The bogey of inflation has been revived. Dubious pre-pandemic economic progress, fiscal constraints and vaccine apartheid were bad enough. Now, ostensibly anti-inflationary measures also threaten recovery and sustainable development.
The Rastafarian organizations in the Caribbean are determined that the issue of slavery reparations will emerge from the eclipse of COVID-19.
As the world deals with the impacts of efforts to contain the virus’ spread and regional governments tackle vaccine hesitancy and a wave of misinformation, issues not directly related to COVID-19 have had to be temporarily shelved.
While more than a third of all purchased food is wasted in rich, mostly Western States, and a similar percentage is lost in poor countries due to the lack of appropriate harvesting, storage and transportation facilities, over three billion people --or some 40 percent of world population-- cannot afford a healthy diet.
Add to these figures --which were released by UN's Food and Agriculture Organization (FAO)
on 16 October this year, marking the World Food Day
-- another dramatic fact.
Probably no country is more closely associated with the hamburger than the United States. It’s fair to say that the hamburger is the country’s culinary icon
. It’s the most popular
fast food consumed and readily available from coast to coast.
As we honored women and girls last week, on the annual International Day of Rural Women on October 15, we want to highlight how a community is coming together to change the lives and livelihoods of rural women and girls in Uganda.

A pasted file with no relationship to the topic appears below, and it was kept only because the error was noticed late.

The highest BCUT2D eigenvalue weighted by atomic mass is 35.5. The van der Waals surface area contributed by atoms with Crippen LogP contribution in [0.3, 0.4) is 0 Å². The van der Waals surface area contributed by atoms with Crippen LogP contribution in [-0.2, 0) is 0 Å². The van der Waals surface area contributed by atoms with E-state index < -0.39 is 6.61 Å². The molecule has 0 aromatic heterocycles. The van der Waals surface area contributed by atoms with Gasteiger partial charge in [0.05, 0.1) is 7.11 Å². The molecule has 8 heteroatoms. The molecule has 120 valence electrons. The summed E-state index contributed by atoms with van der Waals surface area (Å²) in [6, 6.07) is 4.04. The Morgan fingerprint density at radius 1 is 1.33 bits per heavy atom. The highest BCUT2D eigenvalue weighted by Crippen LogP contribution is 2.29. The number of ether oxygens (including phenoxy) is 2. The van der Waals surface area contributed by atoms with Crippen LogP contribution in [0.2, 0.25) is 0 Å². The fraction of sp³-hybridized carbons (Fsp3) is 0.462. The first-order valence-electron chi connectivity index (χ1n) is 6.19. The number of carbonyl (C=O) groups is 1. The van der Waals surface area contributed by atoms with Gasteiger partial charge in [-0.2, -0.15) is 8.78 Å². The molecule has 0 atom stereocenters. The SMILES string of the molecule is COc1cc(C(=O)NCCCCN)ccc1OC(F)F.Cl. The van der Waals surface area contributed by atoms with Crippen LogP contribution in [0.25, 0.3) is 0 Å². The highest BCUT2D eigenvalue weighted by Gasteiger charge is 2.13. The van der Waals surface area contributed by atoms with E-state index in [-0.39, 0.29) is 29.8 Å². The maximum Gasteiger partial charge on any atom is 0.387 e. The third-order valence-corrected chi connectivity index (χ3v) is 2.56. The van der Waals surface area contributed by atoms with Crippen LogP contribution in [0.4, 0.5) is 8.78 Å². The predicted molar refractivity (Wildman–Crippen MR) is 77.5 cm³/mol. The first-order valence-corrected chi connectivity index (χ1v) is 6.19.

Pascaline Chemutai’s five acres of land located in the country’s breadbasket region of Rift Valley recently produced 115 bags of maize, each weighing 90 kilograms. She tells IPS that of these, 110 bags will be transported to traders in Nairobi and neighbouring Kiambu County at a negotiated price of $23 per bag.
In September 2021, children in the northern hemisphere returned to school after the summer break. For some, the end of the holidays signaled a return to normalcy and to the joys of learning after facing months of school closures due to the Covid-19 pandemic. For the majority of children in the Global South, however, the return to reality looked grimmer.
The guardians of the global economy convened in Washington this week to discuss their latest global growth forecasts. The World Bank-IMF Board of Governors meetings have been squarely focused on the global response to COVID-19, with economists warning of slowing momentum in wealthy nations and grossly uneven recoveries across the developing world.
"The biggest problem for family farmers has always been to market and sell what they produce, at a fair price," says Natalia Manini, a member of the Union of Landless Rural Workers (UST), a small farmers organisation in Argentina that has been taking steps to forge direct ties with consumers.
Jenifer Kamba, 33, has always loved farming – a love passed on to her by her late husband after they married 14 years ago. The young farmer duo grew maise, pepper and vegetables on their two-acre farm in Kivandini of Kenya’s Machakos county. Even after her husband died five years ago, Kamba didn’t stop farming. However, of late, the soil looks dry, and her production has declined considerably.